Federica Bambagioni (FB): In my day-to-day work at ThoughtSpark I’m responsible for managing and supporting our junior team members all over the world, so I was very keen to do some CPD (continuing professional development) in that area, and the program I’m on currently will leave me with a recognised Leadership and Management diploma at the end.
Sarah Nurgat (SN): That’s fantastic. So what can you tell us about your experience so far? You’ve thus far completed the core program module on leadership skills development. What was your biggest takeaway for the day?
FB: What really impacted me most was the idea that you can really make a difference – even in terms of smaller tasks or giving a briefing – depending on the management style you choose to deploy in a given situation. It sounds obvious but everything depends on it. How you’re doing something is just as important as what you’re doing to create a positive outcome. You have a lot of power over inspiring and motivating team members so being clued into the approaches and thinking processes behind this is meaningful.
SN: That definitely rings true to my own experience and I think constantly reflecting on our behaviours and approaches can have excellent knock-on effects for working relationships and the successful completion of tasks/projects. How did you troubleshoot this in class?
FB: We ran through a few roleplay scenarios to get an idea of how each of us might tackle the same issue. It was helpful for me to see how managers from different sectors and backgrounds would deal with a specific situation. Like many others I landed in the directing and mentoring fields but perhaps could have tried to empower and motivate more. There was a lot happening in the details and that’s something that we see reflected in our writing work all the time, that language and tone are highly significant.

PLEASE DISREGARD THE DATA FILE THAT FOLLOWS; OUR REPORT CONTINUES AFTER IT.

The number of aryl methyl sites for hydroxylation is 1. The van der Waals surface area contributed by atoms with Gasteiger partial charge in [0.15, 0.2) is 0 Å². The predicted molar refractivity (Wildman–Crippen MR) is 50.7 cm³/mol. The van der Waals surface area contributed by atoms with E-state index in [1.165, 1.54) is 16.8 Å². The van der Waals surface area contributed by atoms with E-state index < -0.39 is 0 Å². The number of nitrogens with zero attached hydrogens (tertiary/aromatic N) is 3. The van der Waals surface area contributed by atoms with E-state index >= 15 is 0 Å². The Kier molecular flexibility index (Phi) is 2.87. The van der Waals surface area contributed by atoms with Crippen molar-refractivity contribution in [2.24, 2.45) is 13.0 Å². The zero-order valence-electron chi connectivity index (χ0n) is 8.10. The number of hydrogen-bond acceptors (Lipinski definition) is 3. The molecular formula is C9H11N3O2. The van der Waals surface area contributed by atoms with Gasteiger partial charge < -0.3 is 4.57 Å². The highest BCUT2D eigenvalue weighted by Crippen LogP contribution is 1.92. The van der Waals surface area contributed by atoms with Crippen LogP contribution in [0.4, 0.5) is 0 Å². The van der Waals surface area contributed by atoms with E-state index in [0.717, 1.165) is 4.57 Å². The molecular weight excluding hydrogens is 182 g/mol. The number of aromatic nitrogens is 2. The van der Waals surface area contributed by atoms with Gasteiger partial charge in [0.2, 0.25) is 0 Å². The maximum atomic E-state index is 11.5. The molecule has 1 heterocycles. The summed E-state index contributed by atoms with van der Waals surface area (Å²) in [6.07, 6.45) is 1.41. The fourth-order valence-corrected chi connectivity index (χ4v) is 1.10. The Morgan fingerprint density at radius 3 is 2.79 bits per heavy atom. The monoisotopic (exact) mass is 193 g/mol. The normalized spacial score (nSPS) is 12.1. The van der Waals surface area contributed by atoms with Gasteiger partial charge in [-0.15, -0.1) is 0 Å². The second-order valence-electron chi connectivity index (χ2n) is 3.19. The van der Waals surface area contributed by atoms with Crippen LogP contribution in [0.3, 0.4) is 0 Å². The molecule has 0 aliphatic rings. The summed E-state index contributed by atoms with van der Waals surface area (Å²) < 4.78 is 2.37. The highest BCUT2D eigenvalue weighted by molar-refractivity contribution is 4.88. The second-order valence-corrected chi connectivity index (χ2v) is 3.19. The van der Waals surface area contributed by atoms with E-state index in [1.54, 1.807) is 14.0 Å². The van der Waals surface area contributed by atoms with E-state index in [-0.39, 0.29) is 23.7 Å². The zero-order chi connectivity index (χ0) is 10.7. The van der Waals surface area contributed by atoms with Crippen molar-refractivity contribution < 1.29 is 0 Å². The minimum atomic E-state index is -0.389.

SN: And even more so when trying to translate that to a different language and/or culture. These subtleties play a big role in how we navigate communicating messages to diverse audiences. Was it useful to train alongside people from other backgrounds?
FB: Absolutely. There were people with decades of experience alongside more junior people all from a range of fields like recruiting, finance, Food & Beverage, etc. Our discussions let us focus on one resounding point though. There’s no one size fits all style to management but if you build your approach around being genuine and authentic, you can always get the work done in the best way possible and remain true to yourself.
SN: I like that! So is there anything you’re going to action right away?
FB: My main focus now is to bring the bigger picture into focus for whomever I’m briefing on a task. I don’t just want to allocate and move on, I want to focus on explaining why a job is important and how their contribution in its completion will have a wider impact on a campaign or the business. I want to show people that they’re trusted and a meaningful part of something important.